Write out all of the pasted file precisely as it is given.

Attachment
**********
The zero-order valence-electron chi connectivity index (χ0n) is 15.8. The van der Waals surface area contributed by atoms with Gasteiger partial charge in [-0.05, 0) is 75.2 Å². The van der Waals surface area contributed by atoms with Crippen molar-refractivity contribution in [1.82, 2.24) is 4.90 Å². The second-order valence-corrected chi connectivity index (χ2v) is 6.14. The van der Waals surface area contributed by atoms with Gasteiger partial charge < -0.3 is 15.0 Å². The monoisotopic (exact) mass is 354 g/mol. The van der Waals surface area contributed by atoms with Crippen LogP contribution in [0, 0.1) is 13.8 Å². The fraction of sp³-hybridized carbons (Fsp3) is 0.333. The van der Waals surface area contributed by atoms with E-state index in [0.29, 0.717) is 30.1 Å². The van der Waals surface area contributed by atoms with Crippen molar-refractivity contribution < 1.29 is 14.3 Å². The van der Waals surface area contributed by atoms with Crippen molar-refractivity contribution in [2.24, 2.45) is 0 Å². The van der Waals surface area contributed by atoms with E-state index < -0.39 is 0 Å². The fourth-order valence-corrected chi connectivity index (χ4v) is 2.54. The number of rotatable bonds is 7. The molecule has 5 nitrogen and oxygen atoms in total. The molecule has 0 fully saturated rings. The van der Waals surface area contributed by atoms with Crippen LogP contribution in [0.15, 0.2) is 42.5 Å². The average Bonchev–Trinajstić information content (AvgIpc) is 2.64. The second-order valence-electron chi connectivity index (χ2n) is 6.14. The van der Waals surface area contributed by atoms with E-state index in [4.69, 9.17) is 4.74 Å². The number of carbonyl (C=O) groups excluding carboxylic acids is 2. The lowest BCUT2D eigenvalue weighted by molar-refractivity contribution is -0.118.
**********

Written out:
The zero-order valence-electron chi connectivity index (χ0n) is 15.8. The van der Waals surface area contributed by atoms with Gasteiger partial charge in [-0.05, 0) is 75.2 Å². The van der Waals surface area contributed by atoms with Crippen molar-refractivity contribution in [1.82, 2.24) is 4.90 Å². The second-order valence-corrected chi connectivity index (χ2v) is 6.14. The van der Waals surface area contributed by atoms with Gasteiger partial charge < -0.3 is 15.0 Å². The monoisotopic (exact) mass is 354 g/mol. The van der Waals surface area contributed by atoms with Crippen LogP contribution in [0, 0.1) is 13.8 Å². The fraction of sp³-hybridized carbons (Fsp3) is 0.333. The van der Waals surface area contributed by atoms with E-state index in [0.29, 0.717) is 30.1 Å². The van der Waals surface area contributed by atoms with Crippen molar-refractivity contribution < 1.29 is 14.3 Å². The van der Waals surface area contributed by atoms with Crippen molar-refractivity contribution in [2.24, 2.45) is 0 Å². The van der Waals surface area contributed by atoms with E-state index < -0.39 is 0 Å². The fourth-order valence-corrected chi connectivity index (χ4v) is 2.54. The number of rotatable bonds is 7. The molecule has 5 nitrogen and oxygen atoms in total. The molecule has 0 fully saturated rings. The van der Waals surface area contributed by atoms with Crippen LogP contribution in [0.15, 0.2) is 42.5 Å². The average Bonchev–Trinajstić information content (AvgIpc) is 2.64. The second-order valence-electron chi connectivity index (χ2n) is 6.14. The van der Waals surface area contributed by atoms with E-state index in [4.69, 9.17) is 4.74 Å². The number of carbonyl (C=O) groups excluding carboxylic acids is 2. The lowest BCUT2D eigenvalue weighted by molar-refractivity contribution is -0.118.